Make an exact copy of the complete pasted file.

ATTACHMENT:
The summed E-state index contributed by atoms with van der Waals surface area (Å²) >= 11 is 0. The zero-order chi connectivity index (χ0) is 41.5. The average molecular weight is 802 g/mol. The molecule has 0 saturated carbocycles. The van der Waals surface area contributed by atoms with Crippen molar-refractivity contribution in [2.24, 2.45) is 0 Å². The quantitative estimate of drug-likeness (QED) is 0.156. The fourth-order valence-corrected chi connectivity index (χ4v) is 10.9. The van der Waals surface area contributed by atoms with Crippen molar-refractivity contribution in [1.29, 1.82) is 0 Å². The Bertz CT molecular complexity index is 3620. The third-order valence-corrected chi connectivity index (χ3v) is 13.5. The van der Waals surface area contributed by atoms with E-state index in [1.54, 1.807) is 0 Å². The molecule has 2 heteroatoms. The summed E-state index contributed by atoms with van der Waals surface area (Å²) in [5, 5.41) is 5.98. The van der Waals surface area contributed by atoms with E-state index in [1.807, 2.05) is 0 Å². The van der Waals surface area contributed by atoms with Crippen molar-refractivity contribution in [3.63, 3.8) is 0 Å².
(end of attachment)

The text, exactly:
The summed E-state index contributed by atoms with van der Waals surface area (Å²) >= 11 is 0. The zero-order chi connectivity index (χ0) is 41.5. The average molecular weight is 802 g/mol. The molecule has 0 saturated carbocycles. The van der Waals surface area contributed by atoms with Crippen molar-refractivity contribution in [2.24, 2.45) is 0 Å². The quantitative estimate of drug-likeness (QED) is 0.156. The fourth-order valence-corrected chi connectivity index (χ4v) is 10.9. The van der Waals surface area contributed by atoms with Crippen molar-refractivity contribution in [1.29, 1.82) is 0 Å². The Bertz CT molecular complexity index is 3620. The third-order valence-corrected chi connectivity index (χ3v) is 13.5. The van der Waals surface area contributed by atoms with E-state index in [1.54, 1.807) is 0 Å². The molecule has 2 heteroatoms. The summed E-state index contributed by atoms with van der Waals surface area (Å²) in [5, 5.41) is 5.98. The van der Waals surface area contributed by atoms with E-state index in [1.807, 2.05) is 0 Å². The van der Waals surface area contributed by atoms with Crippen molar-refractivity contribution in [3.63, 3.8) is 0 Å².